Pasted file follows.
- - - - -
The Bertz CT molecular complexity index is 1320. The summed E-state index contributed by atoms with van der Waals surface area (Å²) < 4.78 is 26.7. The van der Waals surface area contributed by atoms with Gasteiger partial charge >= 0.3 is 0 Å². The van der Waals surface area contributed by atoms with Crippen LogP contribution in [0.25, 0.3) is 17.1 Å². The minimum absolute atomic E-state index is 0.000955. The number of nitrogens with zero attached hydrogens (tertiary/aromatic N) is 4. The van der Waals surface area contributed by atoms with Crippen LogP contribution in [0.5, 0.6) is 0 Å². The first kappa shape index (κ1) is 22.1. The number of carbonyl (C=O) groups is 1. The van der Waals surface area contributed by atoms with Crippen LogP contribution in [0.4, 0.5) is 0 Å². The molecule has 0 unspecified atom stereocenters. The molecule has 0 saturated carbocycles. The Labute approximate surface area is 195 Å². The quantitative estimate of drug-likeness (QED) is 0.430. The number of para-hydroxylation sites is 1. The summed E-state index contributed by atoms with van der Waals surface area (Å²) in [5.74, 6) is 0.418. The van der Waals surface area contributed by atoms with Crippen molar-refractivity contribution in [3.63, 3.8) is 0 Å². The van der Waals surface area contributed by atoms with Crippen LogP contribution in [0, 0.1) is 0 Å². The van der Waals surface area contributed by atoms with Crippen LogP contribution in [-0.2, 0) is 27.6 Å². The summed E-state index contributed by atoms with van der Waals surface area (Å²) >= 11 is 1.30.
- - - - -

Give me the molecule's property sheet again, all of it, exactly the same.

The Bertz CT molecular complexity index is 1320. The summed E-state index contributed by atoms with van der Waals surface area (Å²) < 4.78 is 26.7. The van der Waals surface area contributed by atoms with Gasteiger partial charge >= 0.3 is 0 Å². The van der Waals surface area contributed by atoms with Crippen LogP contribution in [0.25, 0.3) is 17.1 Å². The minimum absolute atomic E-state index is 0.000955. The number of nitrogens with zero attached hydrogens (tertiary/aromatic N) is 4. The van der Waals surface area contributed by atoms with Crippen LogP contribution in [0.5, 0.6) is 0 Å². The first kappa shape index (κ1) is 22.1. The number of carbonyl (C=O) groups is 1. The van der Waals surface area contributed by atoms with Crippen LogP contribution in [0.4, 0.5) is 0 Å². The molecule has 0 unspecified atom stereocenters. The molecule has 0 saturated carbocycles. The Labute approximate surface area is 195 Å². The quantitative estimate of drug-likeness (QED) is 0.430. The number of para-hydroxylation sites is 1. The summed E-state index contributed by atoms with van der Waals surface area (Å²) in [5.74, 6) is 0.418. The van der Waals surface area contributed by atoms with Crippen molar-refractivity contribution in [3.63, 3.8) is 0 Å². The van der Waals surface area contributed by atoms with Crippen LogP contribution in [0, 0.1) is 0 Å². The van der Waals surface area contributed by atoms with Crippen LogP contribution in [-0.2, 0) is 27.6 Å². The summed E-state index contributed by atoms with van der Waals surface area (Å²) >= 11 is 1.30.